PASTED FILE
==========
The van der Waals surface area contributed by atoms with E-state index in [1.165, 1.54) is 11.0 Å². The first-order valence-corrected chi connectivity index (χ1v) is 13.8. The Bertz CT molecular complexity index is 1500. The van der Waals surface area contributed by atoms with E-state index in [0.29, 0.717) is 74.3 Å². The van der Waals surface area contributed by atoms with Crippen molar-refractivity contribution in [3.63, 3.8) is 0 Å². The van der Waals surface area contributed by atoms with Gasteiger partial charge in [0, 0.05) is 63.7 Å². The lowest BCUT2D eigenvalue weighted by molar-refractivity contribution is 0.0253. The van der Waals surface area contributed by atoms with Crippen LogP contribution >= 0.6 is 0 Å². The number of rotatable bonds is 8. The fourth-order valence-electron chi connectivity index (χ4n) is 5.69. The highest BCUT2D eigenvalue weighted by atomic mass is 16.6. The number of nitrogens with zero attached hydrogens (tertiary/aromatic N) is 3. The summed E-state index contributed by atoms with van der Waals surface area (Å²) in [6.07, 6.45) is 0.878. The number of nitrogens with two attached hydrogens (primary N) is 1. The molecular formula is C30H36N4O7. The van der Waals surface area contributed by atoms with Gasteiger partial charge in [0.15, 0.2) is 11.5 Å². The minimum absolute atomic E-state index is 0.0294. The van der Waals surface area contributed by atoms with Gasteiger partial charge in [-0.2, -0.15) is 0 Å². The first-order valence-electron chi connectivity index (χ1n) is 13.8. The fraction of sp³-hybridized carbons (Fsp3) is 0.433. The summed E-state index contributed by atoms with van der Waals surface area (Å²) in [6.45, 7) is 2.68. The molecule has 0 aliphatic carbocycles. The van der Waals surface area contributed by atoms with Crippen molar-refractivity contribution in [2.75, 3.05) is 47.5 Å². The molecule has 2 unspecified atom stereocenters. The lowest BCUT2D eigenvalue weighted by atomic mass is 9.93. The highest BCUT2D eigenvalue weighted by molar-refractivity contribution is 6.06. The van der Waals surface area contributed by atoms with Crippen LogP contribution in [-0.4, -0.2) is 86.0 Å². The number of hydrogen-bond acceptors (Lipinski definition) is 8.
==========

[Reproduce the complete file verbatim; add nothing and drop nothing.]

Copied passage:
The van der Waals surface area contributed by atoms with E-state index in [1.165, 1.54) is 11.0 Å². The first-order valence-corrected chi connectivity index (χ1v) is 13.8. The Bertz CT molecular complexity index is 1500. The van der Waals surface area contributed by atoms with E-state index in [0.29, 0.717) is 74.3 Å². The van der Waals surface area contributed by atoms with Crippen molar-refractivity contribution in [3.63, 3.8) is 0 Å². The van der Waals surface area contributed by atoms with Gasteiger partial charge in [0, 0.05) is 63.7 Å². The lowest BCUT2D eigenvalue weighted by molar-refractivity contribution is 0.0253. The van der Waals surface area contributed by atoms with Crippen LogP contribution >= 0.6 is 0 Å². The number of rotatable bonds is 8. The fourth-order valence-electron chi connectivity index (χ4n) is 5.69. The highest BCUT2D eigenvalue weighted by atomic mass is 16.6. The number of nitrogens with zero attached hydrogens (tertiary/aromatic N) is 3. The summed E-state index contributed by atoms with van der Waals surface area (Å²) in [6.07, 6.45) is 0.878. The number of nitrogens with two attached hydrogens (primary N) is 1. The molecular formula is C30H36N4O7. The van der Waals surface area contributed by atoms with Gasteiger partial charge in [0.15, 0.2) is 11.5 Å². The minimum absolute atomic E-state index is 0.0294. The van der Waals surface area contributed by atoms with Gasteiger partial charge in [-0.2, -0.15) is 0 Å². The first-order valence-electron chi connectivity index (χ1n) is 13.8. The fraction of sp³-hybridized carbons (Fsp3) is 0.433. The summed E-state index contributed by atoms with van der Waals surface area (Å²) in [6.45, 7) is 2.68. The molecule has 0 aliphatic carbocycles. The van der Waals surface area contributed by atoms with Crippen molar-refractivity contribution in [2.75, 3.05) is 47.5 Å². The molecule has 2 unspecified atom stereocenters. The lowest BCUT2D eigenvalue weighted by atomic mass is 9.93. The highest BCUT2D eigenvalue weighted by molar-refractivity contribution is 6.06. The van der Waals surface area contributed by atoms with Crippen LogP contribution in [-0.4, -0.2) is 86.0 Å². The number of hydrogen-bond acceptors (Lipinski definition) is 8.